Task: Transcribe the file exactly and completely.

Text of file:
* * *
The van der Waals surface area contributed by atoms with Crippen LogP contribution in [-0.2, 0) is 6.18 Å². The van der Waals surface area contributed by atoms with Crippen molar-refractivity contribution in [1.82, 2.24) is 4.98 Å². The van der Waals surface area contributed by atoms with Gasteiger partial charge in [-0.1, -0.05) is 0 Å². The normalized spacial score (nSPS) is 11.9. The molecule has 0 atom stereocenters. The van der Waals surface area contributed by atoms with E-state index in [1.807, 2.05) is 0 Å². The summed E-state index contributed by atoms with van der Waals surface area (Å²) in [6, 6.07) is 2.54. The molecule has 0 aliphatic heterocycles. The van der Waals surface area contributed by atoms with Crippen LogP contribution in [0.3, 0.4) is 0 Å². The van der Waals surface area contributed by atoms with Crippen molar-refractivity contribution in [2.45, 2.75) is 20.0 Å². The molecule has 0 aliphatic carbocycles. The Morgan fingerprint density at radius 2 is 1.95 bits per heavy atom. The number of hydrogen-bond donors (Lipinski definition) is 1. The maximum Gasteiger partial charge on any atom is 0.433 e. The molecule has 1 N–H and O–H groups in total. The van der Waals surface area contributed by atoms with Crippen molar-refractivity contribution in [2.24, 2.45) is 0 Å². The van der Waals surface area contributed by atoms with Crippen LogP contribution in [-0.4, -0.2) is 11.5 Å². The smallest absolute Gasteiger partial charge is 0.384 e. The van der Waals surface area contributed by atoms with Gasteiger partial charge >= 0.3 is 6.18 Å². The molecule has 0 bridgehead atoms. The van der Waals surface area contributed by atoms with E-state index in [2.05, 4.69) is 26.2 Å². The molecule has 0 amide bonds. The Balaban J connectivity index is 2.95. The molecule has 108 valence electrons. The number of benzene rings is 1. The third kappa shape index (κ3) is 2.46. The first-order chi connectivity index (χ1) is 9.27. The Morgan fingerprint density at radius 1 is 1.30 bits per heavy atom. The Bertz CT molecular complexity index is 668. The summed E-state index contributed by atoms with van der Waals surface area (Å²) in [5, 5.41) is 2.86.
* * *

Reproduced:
The van der Waals surface area contributed by atoms with Crippen LogP contribution in [-0.2, 0) is 6.18 Å². The van der Waals surface area contributed by atoms with Crippen molar-refractivity contribution in [1.82, 2.24) is 4.98 Å². The van der Waals surface area contributed by atoms with Gasteiger partial charge in [-0.1, -0.05) is 0 Å². The normalized spacial score (nSPS) is 11.9. The molecule has 0 atom stereocenters. The van der Waals surface area contributed by atoms with E-state index in [1.807, 2.05) is 0 Å². The summed E-state index contributed by atoms with van der Waals surface area (Å²) in [6, 6.07) is 2.54. The molecule has 0 aliphatic heterocycles. The van der Waals surface area contributed by atoms with Crippen LogP contribution in [0.3, 0.4) is 0 Å². The van der Waals surface area contributed by atoms with Crippen molar-refractivity contribution in [2.45, 2.75) is 20.0 Å². The molecule has 0 aliphatic carbocycles. The Morgan fingerprint density at radius 2 is 1.95 bits per heavy atom. The number of hydrogen-bond donors (Lipinski definition) is 1. The maximum Gasteiger partial charge on any atom is 0.433 e. The molecule has 1 N–H and O–H groups in total. The van der Waals surface area contributed by atoms with Crippen molar-refractivity contribution in [2.24, 2.45) is 0 Å². The van der Waals surface area contributed by atoms with Crippen LogP contribution in [-0.4, -0.2) is 11.5 Å². The smallest absolute Gasteiger partial charge is 0.384 e. The van der Waals surface area contributed by atoms with Gasteiger partial charge >= 0.3 is 6.18 Å². The molecule has 0 bridgehead atoms. The van der Waals surface area contributed by atoms with E-state index in [2.05, 4.69) is 26.2 Å². The molecule has 0 amide bonds. The Balaban J connectivity index is 2.95. The molecule has 108 valence electrons. The number of benzene rings is 1. The third kappa shape index (κ3) is 2.46. The first-order chi connectivity index (χ1) is 9.27. The Morgan fingerprint density at radius 1 is 1.30 bits per heavy atom. The Bertz CT molecular complexity index is 668. The summed E-state index contributed by atoms with van der Waals surface area (Å²) in [5, 5.41) is 2.86.